KA100 - Budget for Getting Started

iame_ka100

(Noah Fischer) #1

This is an old thread, but I’ll add onto it.

I still have the same general idea, buy the kart and safety equipment and do some local races before moving to bigger, regional championships. I have decided on the KA100 engine and am buying a kart in a few months, once I have the cash for everything. First, I am planning to run a series at a local track and also do some more races around Ohio. I plan on spending around 6k on a kart, safety equipment, etc. This is mostly just to get used to karting.

Then, after a year or so of experience, I plan on entering a more professional series such as Route 66 and have a budget of around 8k for my first season of that.

That is where I am right now, any help would be greatly appreciated.


Is it really possible to get into karting for 3K?
(Tony Zambos) #2

When going to different tracks, always look up their rules. There can be different minimum weights, tire manufactures and tire compounds, spec fuel and spec oil. Procedures both on and off the track can very from track to track. Be aware.


(TJ Koyen) #3

Your budgets seem pretty good, along with your planned event schedules. :+1:

KA is a great class and engine package. It’s easy enough to learn on and quick enough to keep you learning for a while.


(Andy Kutscher) #4

I bought in cheap my first year and ended up re-buying almost everything when I got serious and I still only had aspirations to race club level not something bigger. I think as long as you budget for the first year is simply for equipment buy-in and doesn’t account for travel or race days you will be ok and you’ll even set yourself up to possibly be under the target for your second year.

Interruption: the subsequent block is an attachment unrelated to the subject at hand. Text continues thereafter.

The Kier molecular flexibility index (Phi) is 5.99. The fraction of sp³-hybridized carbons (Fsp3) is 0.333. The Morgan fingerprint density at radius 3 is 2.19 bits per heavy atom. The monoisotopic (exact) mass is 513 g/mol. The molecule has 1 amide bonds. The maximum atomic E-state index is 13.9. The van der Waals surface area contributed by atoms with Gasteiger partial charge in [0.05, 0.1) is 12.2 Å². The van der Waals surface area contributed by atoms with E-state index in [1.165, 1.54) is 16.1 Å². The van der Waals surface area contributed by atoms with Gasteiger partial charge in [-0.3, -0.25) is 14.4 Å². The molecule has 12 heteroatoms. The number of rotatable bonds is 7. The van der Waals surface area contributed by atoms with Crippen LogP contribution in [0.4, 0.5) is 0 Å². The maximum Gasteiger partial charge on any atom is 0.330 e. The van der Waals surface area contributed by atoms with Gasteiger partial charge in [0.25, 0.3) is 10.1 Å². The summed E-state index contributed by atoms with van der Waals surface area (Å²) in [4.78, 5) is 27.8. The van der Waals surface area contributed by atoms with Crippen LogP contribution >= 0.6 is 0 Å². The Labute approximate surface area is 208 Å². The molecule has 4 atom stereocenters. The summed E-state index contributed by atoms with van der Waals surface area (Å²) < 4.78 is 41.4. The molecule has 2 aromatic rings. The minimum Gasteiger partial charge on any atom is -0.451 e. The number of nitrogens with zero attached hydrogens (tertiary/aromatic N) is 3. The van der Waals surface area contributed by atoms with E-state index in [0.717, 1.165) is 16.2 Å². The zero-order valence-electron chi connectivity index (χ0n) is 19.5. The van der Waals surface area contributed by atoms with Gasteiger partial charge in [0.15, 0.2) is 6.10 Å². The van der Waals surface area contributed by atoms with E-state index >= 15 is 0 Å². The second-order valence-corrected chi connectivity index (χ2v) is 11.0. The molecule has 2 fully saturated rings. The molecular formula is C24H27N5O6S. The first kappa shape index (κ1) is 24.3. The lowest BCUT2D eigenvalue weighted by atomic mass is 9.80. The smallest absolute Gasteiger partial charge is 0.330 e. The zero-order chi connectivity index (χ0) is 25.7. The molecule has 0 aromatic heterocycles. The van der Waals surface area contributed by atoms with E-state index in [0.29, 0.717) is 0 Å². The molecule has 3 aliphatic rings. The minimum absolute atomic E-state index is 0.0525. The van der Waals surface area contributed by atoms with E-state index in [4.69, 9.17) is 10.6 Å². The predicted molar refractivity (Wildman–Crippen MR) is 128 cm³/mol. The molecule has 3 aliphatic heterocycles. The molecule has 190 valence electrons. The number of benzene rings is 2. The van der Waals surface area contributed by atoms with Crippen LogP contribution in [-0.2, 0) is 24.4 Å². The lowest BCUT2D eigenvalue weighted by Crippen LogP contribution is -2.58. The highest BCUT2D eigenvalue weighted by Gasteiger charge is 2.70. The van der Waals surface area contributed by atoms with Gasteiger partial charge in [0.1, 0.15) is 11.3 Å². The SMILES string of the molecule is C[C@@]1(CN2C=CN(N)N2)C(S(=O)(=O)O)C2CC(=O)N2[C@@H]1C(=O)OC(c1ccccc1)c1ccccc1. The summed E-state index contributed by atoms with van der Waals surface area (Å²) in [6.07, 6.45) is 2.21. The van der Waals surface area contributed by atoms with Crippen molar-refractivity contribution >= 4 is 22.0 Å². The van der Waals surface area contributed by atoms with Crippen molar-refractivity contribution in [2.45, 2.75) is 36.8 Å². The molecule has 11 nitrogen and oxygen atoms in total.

Lighly used, recent year kart that’s going to be competitive next year will run you $2000-3000


KA package all seem to trade hands between around 1800-2400 depending on a couple of variables

Or find the whole package and buy as one. Considering this has a mychron and blueprinted motor (questionable what that’s worth on a KA) it seems like a decent deal.

At a minimum you’ll need a jacket, helmet, gloves, rib protector and rolling stand to get started. From there you’ll probably want extra wheels, extra axles and tuning parts too.

Where in Ohio are you, we are in Columbus and race with OVKA @ G&J kartway and KRA over at New Castle. OVKA has had 3-5 KA100 karts per race show up this year, I think many in the region would love to see that number continue to grow but the midwest seems to be the last spot in the country that’s really accepting the KA as the yamaha replacement.


(Noah Fischer) #5

Thank you, that’s a lot of very useful information. Do a lot of people run blueprinted or stop KAs? Right now I am in Akron.


(TJ Koyen) #6

You can run a stock KA and be very competitive. I did my whole first national season on an out-of-the-box engine and was on the podium multiple times.


(Michael Zahorski) #7

Exactly what TJ said. When you are first starting out and learning, there is no need to spend the extra money on a blueprinted engine. The performance gains are not that much, and starting out you probably wouldn’t be able to extract that minimal gain.